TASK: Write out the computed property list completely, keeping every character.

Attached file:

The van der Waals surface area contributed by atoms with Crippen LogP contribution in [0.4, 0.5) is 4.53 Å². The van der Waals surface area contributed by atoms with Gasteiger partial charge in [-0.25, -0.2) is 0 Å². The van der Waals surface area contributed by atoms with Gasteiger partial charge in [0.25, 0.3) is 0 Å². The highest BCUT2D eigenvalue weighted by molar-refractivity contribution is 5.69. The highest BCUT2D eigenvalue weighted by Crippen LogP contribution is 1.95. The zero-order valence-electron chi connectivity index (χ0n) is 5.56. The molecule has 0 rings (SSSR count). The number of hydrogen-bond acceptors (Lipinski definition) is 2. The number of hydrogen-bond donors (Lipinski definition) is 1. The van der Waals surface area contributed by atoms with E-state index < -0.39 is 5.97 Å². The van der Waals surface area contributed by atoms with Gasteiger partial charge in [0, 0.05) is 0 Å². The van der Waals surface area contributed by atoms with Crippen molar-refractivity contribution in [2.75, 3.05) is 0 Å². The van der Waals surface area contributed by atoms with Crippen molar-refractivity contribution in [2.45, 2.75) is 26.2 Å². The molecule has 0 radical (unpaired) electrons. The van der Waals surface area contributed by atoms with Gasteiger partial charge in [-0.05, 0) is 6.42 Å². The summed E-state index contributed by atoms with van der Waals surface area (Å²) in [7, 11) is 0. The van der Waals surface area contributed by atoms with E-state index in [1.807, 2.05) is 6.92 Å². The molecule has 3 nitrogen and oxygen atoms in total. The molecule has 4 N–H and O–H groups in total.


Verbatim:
The van der Waals surface area contributed by atoms with Crippen LogP contribution in [0.4, 0.5) is 4.53 Å². The van der Waals surface area contributed by atoms with Gasteiger partial charge in [-0.25, -0.2) is 0 Å². The van der Waals surface area contributed by atoms with Gasteiger partial charge in [0.25, 0.3) is 0 Å². The highest BCUT2D eigenvalue weighted by molar-refractivity contribution is 5.69. The highest BCUT2D eigenvalue weighted by Crippen LogP contribution is 1.95. The zero-order valence-electron chi connectivity index (χ0n) is 5.56. The molecule has 0 rings (SSSR count). The number of hydrogen-bond acceptors (Lipinski definition) is 2. The number of hydrogen-bond donors (Lipinski definition) is 1. The van der Waals surface area contributed by atoms with E-state index < -0.39 is 5.97 Å². The van der Waals surface area contributed by atoms with Gasteiger partial charge in [0, 0.05) is 0 Å². The van der Waals surface area contributed by atoms with Crippen molar-refractivity contribution in [2.75, 3.05) is 0 Å². The van der Waals surface area contributed by atoms with Crippen molar-refractivity contribution in [2.45, 2.75) is 26.2 Å². The molecule has 0 radical (unpaired) electrons. The van der Waals surface area contributed by atoms with Gasteiger partial charge in [-0.05, 0) is 6.42 Å². The summed E-state index contributed by atoms with van der Waals surface area (Å²) in [7, 11) is 0. The van der Waals surface area contributed by atoms with E-state index in [1.807, 2.05) is 6.92 Å². The molecule has 3 nitrogen and oxygen atoms in total. The molecule has 4 N–H and O–H groups in total.